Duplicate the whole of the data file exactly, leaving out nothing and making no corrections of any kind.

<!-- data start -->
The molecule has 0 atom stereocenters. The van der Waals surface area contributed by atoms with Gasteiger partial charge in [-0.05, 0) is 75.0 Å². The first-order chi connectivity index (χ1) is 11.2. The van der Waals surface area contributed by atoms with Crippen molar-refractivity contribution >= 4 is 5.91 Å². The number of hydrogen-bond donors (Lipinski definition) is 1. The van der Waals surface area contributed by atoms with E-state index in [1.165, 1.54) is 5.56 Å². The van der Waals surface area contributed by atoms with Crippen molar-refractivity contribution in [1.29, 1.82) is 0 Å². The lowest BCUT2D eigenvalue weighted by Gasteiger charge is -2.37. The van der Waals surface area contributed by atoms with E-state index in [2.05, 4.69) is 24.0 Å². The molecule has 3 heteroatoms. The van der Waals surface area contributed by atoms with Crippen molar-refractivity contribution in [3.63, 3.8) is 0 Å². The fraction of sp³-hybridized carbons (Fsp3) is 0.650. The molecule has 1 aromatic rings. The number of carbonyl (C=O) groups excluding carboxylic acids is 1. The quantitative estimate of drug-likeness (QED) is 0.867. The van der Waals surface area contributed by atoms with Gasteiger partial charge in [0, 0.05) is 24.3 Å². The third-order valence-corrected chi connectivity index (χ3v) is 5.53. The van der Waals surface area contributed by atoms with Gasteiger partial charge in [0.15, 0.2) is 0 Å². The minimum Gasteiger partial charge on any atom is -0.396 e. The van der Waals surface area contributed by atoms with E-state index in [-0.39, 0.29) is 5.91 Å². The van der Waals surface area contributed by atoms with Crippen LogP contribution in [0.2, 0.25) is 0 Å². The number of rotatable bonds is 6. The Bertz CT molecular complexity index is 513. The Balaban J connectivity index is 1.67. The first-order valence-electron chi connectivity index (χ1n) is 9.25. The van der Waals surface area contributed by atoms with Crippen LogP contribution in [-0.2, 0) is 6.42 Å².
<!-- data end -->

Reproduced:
The molecule has 0 atom stereocenters. The van der Waals surface area contributed by atoms with Gasteiger partial charge in [-0.05, 0) is 75.0 Å². The first-order chi connectivity index (χ1) is 11.2. The van der Waals surface area contributed by atoms with Crippen molar-refractivity contribution >= 4 is 5.91 Å². The number of hydrogen-bond donors (Lipinski definition) is 1. The van der Waals surface area contributed by atoms with E-state index in [1.165, 1.54) is 5.56 Å². The van der Waals surface area contributed by atoms with Crippen molar-refractivity contribution in [1.29, 1.82) is 0 Å². The lowest BCUT2D eigenvalue weighted by Gasteiger charge is -2.37. The van der Waals surface area contributed by atoms with E-state index in [2.05, 4.69) is 24.0 Å². The molecule has 3 heteroatoms. The van der Waals surface area contributed by atoms with Crippen molar-refractivity contribution in [3.63, 3.8) is 0 Å². The fraction of sp³-hybridized carbons (Fsp3) is 0.650. The molecule has 1 aromatic rings. The number of carbonyl (C=O) groups excluding carboxylic acids is 1. The quantitative estimate of drug-likeness (QED) is 0.867. The van der Waals surface area contributed by atoms with Gasteiger partial charge in [0, 0.05) is 24.3 Å². The third-order valence-corrected chi connectivity index (χ3v) is 5.53. The van der Waals surface area contributed by atoms with Gasteiger partial charge in [0.15, 0.2) is 0 Å². The minimum Gasteiger partial charge on any atom is -0.396 e. The van der Waals surface area contributed by atoms with E-state index in [-0.39, 0.29) is 5.91 Å². The van der Waals surface area contributed by atoms with Crippen LogP contribution in [0.2, 0.25) is 0 Å². The number of rotatable bonds is 6. The Bertz CT molecular complexity index is 513. The Balaban J connectivity index is 1.67. The first-order valence-electron chi connectivity index (χ1n) is 9.25. The van der Waals surface area contributed by atoms with Crippen LogP contribution in [-0.2, 0) is 6.42 Å².